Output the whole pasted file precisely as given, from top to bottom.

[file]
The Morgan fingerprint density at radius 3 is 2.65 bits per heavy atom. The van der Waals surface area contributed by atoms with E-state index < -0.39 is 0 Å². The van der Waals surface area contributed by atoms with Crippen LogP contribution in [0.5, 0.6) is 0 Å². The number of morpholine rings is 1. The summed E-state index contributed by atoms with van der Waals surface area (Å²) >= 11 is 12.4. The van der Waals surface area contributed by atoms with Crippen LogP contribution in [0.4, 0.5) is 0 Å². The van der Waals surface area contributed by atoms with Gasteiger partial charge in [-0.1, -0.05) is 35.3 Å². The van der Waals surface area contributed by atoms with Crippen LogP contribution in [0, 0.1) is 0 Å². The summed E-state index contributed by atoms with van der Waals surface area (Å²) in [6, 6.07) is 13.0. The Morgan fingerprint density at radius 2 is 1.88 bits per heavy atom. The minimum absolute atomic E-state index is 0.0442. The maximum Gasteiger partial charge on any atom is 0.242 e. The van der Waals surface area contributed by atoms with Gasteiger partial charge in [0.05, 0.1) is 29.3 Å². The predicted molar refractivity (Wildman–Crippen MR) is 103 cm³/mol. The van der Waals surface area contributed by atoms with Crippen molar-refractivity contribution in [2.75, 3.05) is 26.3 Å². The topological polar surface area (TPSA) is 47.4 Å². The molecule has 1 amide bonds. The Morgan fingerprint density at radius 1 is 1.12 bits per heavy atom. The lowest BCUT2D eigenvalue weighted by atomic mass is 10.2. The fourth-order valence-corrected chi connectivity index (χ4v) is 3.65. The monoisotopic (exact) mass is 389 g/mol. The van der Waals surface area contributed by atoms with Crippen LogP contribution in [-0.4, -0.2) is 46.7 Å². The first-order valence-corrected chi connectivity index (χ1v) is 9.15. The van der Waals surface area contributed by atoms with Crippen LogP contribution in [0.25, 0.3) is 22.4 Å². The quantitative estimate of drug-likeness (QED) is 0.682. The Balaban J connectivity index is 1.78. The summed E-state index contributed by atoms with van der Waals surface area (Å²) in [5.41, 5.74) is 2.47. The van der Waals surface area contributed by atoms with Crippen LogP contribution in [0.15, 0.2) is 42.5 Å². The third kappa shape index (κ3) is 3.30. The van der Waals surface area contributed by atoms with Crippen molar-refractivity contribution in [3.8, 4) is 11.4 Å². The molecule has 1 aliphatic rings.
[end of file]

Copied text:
The Morgan fingerprint density at radius 3 is 2.65 bits per heavy atom. The van der Waals surface area contributed by atoms with E-state index < -0.39 is 0 Å². The van der Waals surface area contributed by atoms with Crippen LogP contribution in [0.5, 0.6) is 0 Å². The number of morpholine rings is 1. The summed E-state index contributed by atoms with van der Waals surface area (Å²) >= 11 is 12.4. The van der Waals surface area contributed by atoms with Crippen LogP contribution in [0.4, 0.5) is 0 Å². The van der Waals surface area contributed by atoms with Gasteiger partial charge in [-0.1, -0.05) is 35.3 Å². The van der Waals surface area contributed by atoms with Crippen LogP contribution in [0, 0.1) is 0 Å². The summed E-state index contributed by atoms with van der Waals surface area (Å²) in [6, 6.07) is 13.0. The Morgan fingerprint density at radius 2 is 1.88 bits per heavy atom. The minimum absolute atomic E-state index is 0.0442. The maximum Gasteiger partial charge on any atom is 0.242 e. The van der Waals surface area contributed by atoms with Gasteiger partial charge in [0.05, 0.1) is 29.3 Å². The predicted molar refractivity (Wildman–Crippen MR) is 103 cm³/mol. The van der Waals surface area contributed by atoms with Crippen molar-refractivity contribution in [2.75, 3.05) is 26.3 Å². The topological polar surface area (TPSA) is 47.4 Å². The molecule has 1 amide bonds. The Morgan fingerprint density at radius 1 is 1.12 bits per heavy atom. The lowest BCUT2D eigenvalue weighted by atomic mass is 10.2. The fourth-order valence-corrected chi connectivity index (χ4v) is 3.65. The monoisotopic (exact) mass is 389 g/mol. The van der Waals surface area contributed by atoms with Crippen LogP contribution in [-0.4, -0.2) is 46.7 Å². The first-order valence-corrected chi connectivity index (χ1v) is 9.15. The van der Waals surface area contributed by atoms with Crippen LogP contribution in [0.25, 0.3) is 22.4 Å². The quantitative estimate of drug-likeness (QED) is 0.682. The Balaban J connectivity index is 1.78. The summed E-state index contributed by atoms with van der Waals surface area (Å²) in [5.41, 5.74) is 2.47. The van der Waals surface area contributed by atoms with Crippen LogP contribution in [0.15, 0.2) is 42.5 Å². The third kappa shape index (κ3) is 3.30. The van der Waals surface area contributed by atoms with Crippen molar-refractivity contribution in [3.8, 4) is 11.4 Å². The molecule has 1 aliphatic rings.